Earlier this summer new craters were formed on the tundra of the Yamal peninsula in Siberia due to methane gas explosions. When permafrost melts it releases methane – a greenhouse gas – that has been trapped under the surface for many years.
Aleksandr Sokolov is the station manager of an INTERACT Arctic Research Station. He was on site and studied one of the new craters.
“A mound of land along edges of the funnel confirms the fact of the explosion”, he said. “This plot of land was absolutely flat just two years ago. A year ago, in 2016, it bulged and we could see that soil has cracked there.”
“The Nenets native people told us they saw fire in winter 2017, but it might mean January to March or April. In other words, it exploded when snow was still lying.”
Above: The Yamal crater. Credit: Dr Aleksandr Sokolov, INTERACT.
The impacts of global warming – melting permafrost
Scientists agree that Siberia’s permafrost is in danger of melting as the globe warms. Permafrost is soil that stays frozen all year long. But as the Arctic warms, more and more soil under the surface of the earth is melting. As the soil thaws, the organic material locked inside begins to break down, releasing gases such as methane.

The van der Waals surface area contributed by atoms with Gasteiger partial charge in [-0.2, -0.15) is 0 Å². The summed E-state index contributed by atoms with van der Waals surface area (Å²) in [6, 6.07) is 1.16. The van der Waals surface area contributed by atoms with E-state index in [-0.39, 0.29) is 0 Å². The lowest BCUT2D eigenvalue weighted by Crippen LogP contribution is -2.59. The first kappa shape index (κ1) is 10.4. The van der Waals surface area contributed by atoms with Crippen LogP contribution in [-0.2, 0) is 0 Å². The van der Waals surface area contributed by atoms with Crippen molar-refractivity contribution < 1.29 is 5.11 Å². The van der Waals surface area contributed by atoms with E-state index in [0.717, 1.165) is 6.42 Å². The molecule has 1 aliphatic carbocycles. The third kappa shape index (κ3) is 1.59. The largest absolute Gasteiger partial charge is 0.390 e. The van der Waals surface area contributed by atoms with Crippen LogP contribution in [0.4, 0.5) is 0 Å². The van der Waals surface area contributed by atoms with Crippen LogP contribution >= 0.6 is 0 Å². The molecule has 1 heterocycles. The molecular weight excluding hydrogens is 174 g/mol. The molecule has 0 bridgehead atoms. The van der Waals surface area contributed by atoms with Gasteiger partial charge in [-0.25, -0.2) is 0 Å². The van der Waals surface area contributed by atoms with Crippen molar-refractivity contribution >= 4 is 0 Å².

What is a pingo?
The release of gas can be slow, but sometimes this warming can cause sudden explosive changes in the landscape, creating craters. This can happen when pingos suddenly blow up. Pingos are soil-covered permafrost hills. If they melt rapidly, they can release a fiery burst of methane and create craters.
To find out more watch this short clip about pingos in Canada.
WWW would like to thank our partner INTERACT for permission to publish this post.
Full articles about the new craters can be read here: